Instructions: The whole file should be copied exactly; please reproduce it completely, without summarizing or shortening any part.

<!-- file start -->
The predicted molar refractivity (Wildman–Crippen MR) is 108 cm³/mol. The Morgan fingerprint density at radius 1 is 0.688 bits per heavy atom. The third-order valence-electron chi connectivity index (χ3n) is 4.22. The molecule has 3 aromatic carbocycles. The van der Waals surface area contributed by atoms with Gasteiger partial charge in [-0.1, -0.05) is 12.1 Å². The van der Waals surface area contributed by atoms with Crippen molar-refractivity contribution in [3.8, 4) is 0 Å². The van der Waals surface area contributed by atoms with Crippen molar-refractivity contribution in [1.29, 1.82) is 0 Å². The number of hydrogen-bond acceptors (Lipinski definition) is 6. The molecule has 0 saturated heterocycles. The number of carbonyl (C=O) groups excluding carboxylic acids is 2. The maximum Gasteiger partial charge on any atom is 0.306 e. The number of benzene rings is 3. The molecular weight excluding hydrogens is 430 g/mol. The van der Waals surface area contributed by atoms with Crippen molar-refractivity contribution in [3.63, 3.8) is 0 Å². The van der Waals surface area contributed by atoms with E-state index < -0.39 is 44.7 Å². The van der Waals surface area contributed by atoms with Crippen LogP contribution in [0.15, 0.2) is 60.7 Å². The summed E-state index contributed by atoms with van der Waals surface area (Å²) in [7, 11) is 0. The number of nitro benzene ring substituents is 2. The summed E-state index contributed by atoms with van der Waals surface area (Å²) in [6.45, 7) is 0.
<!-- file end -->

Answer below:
The predicted molar refractivity (Wildman–Crippen MR) is 108 cm³/mol. The Morgan fingerprint density at radius 1 is 0.688 bits per heavy atom. The third-order valence-electron chi connectivity index (χ3n) is 4.22. The molecule has 3 aromatic carbocycles. The van der Waals surface area contributed by atoms with Gasteiger partial charge in [-0.1, -0.05) is 12.1 Å². The van der Waals surface area contributed by atoms with Crippen molar-refractivity contribution in [3.8, 4) is 0 Å². The van der Waals surface area contributed by atoms with Crippen molar-refractivity contribution in [1.29, 1.82) is 0 Å². The number of hydrogen-bond acceptors (Lipinski definition) is 6. The molecule has 0 saturated heterocycles. The number of carbonyl (C=O) groups excluding carboxylic acids is 2. The maximum Gasteiger partial charge on any atom is 0.306 e. The number of benzene rings is 3. The molecular weight excluding hydrogens is 430 g/mol. The van der Waals surface area contributed by atoms with Crippen molar-refractivity contribution in [3.63, 3.8) is 0 Å². The van der Waals surface area contributed by atoms with E-state index < -0.39 is 44.7 Å². The van der Waals surface area contributed by atoms with Crippen LogP contribution in [0.15, 0.2) is 60.7 Å². The summed E-state index contributed by atoms with van der Waals surface area (Å²) in [7, 11) is 0. The number of nitro benzene ring substituents is 2. The summed E-state index contributed by atoms with van der Waals surface area (Å²) in [6.45, 7) is 0.